Tuesday, December 14, 2010
The Colors That Make Up the World
The three primary colors are red, yellow and blue. However, the primary colors of light are different. They are green, red and blue. To make yellow, one mixes red and green lights. But to make white, ones mixes red, green and blue. Blue and green mix to make cyan, while red and blue light creates magenta. Who knew? The reason for this is because when two colors of light shine close enough to overlap, the eyes interpret the mixture as one color. An instrument called a spectroscope disperses these by bending through different angles. If you look at yellow through a spectrascope, you will see green and red. (How do people ever conceive these ideas?)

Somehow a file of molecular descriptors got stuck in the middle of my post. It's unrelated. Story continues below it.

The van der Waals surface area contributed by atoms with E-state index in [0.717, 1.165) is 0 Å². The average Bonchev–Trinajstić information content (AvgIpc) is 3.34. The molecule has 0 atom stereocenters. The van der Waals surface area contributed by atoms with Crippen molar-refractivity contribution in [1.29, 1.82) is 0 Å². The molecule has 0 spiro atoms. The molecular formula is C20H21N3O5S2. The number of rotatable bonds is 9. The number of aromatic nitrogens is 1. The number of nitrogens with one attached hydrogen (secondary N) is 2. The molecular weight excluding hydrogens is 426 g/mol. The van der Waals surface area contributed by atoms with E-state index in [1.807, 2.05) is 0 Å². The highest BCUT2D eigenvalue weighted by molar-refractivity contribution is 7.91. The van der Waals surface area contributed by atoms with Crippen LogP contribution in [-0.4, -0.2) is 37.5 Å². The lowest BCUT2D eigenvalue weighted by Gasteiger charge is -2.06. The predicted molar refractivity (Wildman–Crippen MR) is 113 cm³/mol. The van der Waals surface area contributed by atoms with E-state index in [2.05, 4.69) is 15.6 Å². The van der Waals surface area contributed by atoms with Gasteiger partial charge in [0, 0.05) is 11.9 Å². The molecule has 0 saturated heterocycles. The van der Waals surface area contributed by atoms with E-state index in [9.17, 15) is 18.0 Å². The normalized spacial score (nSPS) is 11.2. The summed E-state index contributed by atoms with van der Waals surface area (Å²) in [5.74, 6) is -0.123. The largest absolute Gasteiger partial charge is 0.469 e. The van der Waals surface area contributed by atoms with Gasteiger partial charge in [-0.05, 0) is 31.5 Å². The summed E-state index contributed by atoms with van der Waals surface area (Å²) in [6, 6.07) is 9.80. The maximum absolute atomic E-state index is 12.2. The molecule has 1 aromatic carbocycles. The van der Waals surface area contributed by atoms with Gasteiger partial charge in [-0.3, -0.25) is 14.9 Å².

All visible things give off light. They give it off in two different ways. Some objects, like the sun, make their own light. Other objects, like the moon, reflect it. Things that don't give off light are colored by something called color subtraction. When a light falls on them, they absorb some of the color and reflect others. That is why a leaf looks green. It absorbs almost all the colors in the sunlight except for green. The reason blue paint looks blue is because it absorbs all the colors except blue. Black substances are ones that absorb all three. Yellow comes from substances that absorb blue light.